Austal Limited (ASX: ASB) has always been a bootstrapping and innovative type of company. From its early days in Henderson, Western Australia, to the global player it has become, every step of the way has been hard fought and built on the back of past successes. Unfortunately, its value indicators have not previously told this story well.
In December 2015, Austal announced an issue stemming from a dramatic underestimate in the design of its ships for the Littoral Combat Ship (LCS) program for the US Navy. By June of 2016 this had resulted in a FY16 loss of $122 million, a 52% drop in share price, the resignation of its CEO to take a “career sabbatical” and the start of a (still ongoing) probe by ASIC.
Starting 4 April 2016, Austal appointed David Singleton as CEO and MD, a seasoned executive manager from organisations such as Poseidon Nickel, BAE and Clough Limited. Although the company’s financials are interrupted by the events of 2016, the amount of black ink under the new management is inspiring.
Compounded growth in shareholders’ equity is at 10% across the period from 2010, showing a recovering book value. Sales growth has been compounding at around 13% from 2010, increasing 31% year on year between FY18 and FY19.
Sales of complex, large cost assets like defence boats or ferries requires robust execution across a range of fronts. These include strong sales teams, timely and cost-effective delivery, well designed assets suited to their intended purpose and a no fuss partnership approach to after-sales service.
US President Donald Trump presenting the Australian PM with a model of one of the boats they are building for the US Navy is an unprecedented acknowledgement of quality and reliability and bodes very well for future US Defence sales.
Impressively, the Austal earnings per share (EPS) has enjoyed compound growth of 54% over the 3 years since 2017, with a net profit after tax 63.5% higher than the previous corresponding period. The company has opened new shipyards in Vietnam and Western Australia and was selected as the prime contractor for the dry docking of one of its LCS program ships. This was the first time this has happened in that market.
Austal is clearly focused on timely delivery of innovative, high quality assets and expanding its footprint further through the delivery of support services. Regardless of what may have happened in the past, clearly Austal is now in the hands of professional managers.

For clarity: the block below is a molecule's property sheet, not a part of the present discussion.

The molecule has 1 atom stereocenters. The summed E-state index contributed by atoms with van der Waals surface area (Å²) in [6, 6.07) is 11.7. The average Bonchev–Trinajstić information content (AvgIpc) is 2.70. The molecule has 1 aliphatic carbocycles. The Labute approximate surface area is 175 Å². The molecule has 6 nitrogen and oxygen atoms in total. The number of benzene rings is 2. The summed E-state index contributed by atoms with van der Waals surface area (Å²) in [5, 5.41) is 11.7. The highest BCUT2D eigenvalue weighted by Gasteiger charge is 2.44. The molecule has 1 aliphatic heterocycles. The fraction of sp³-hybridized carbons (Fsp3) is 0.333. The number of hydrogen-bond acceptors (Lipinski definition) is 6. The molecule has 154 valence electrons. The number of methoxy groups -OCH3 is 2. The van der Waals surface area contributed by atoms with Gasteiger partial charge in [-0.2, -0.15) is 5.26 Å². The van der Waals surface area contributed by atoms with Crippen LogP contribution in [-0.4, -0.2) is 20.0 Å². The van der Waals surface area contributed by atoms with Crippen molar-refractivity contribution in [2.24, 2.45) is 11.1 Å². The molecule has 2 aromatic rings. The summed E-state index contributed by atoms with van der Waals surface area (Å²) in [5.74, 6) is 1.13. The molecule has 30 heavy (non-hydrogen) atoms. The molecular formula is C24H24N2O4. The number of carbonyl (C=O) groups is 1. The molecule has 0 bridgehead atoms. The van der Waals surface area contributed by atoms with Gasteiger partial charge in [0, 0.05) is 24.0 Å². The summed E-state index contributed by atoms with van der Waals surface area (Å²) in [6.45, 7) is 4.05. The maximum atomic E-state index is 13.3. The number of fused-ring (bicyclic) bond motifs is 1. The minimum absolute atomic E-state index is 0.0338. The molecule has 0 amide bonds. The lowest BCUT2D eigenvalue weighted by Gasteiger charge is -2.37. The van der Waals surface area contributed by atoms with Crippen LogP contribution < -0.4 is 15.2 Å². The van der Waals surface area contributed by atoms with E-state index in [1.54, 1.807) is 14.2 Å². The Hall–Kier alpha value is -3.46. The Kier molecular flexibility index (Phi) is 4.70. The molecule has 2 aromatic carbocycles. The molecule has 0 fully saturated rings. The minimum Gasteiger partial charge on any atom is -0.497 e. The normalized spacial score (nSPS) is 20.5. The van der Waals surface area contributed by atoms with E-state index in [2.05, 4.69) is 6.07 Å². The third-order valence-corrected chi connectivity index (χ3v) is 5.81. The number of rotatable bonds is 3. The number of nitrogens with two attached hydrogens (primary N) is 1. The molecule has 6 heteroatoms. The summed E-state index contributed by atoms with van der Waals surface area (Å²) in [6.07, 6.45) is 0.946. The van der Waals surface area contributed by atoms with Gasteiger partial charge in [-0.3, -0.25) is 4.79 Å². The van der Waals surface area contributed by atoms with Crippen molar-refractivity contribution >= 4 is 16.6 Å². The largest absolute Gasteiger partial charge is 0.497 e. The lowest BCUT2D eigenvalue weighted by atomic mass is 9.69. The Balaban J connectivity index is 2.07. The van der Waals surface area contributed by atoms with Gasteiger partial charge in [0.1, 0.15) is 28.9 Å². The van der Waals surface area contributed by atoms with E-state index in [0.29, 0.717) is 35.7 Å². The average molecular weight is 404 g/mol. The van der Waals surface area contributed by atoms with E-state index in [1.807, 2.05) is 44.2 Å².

With an order book of $4.9 billion, a track record of timely and efficient delivery, and growth across both commercial and defence sectors, this is a company with a lot of runway in front of it.
It pays to bear in mind that ASIC is still looking into disclosures made in 2016 with related issues in and out of Australian courts at present. The company announced in January they were also working with an unidentified “US regulatory authority” on separate but related investigations.
With a very predictable pipeline of forward revenues, strong sales and EPS growth, reliable delivery arms and growth in physical operations and service offerings, it is hard to see anything being able to seriously damage Austal’s future performance.
I would buy Austal shares if they are trading below $4.00 per share.
The post Will the rising tide in sales continue to lift the Austal share price? appeared first on Motley Fool Australia.
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Motley Fool contributor Daryl Mather owns shares of Austal Limited. The Motley Fool Australia has no position in any of the stocks mentioned. We Fools may not all hold the same opinions, but we all believe that considering a diverse range of insights makes us better investors. The Motley Fool has a disclosure policy. This article contains general investment advice only (under AFSL 400691). Authorised by Scott Phillips.
The Motley Fool's purpose is to help the world invest, better. Click here now for your free subscription to Take Stock, The Motley Fool's free investing newsletter. Packed with stock ideas and investing advice, it is essential reading for anyone looking to build and grow their wealth in the years ahead. This article contains general investment advice only (under AFSL 400691). Authorised by Bruce Jackson. 2020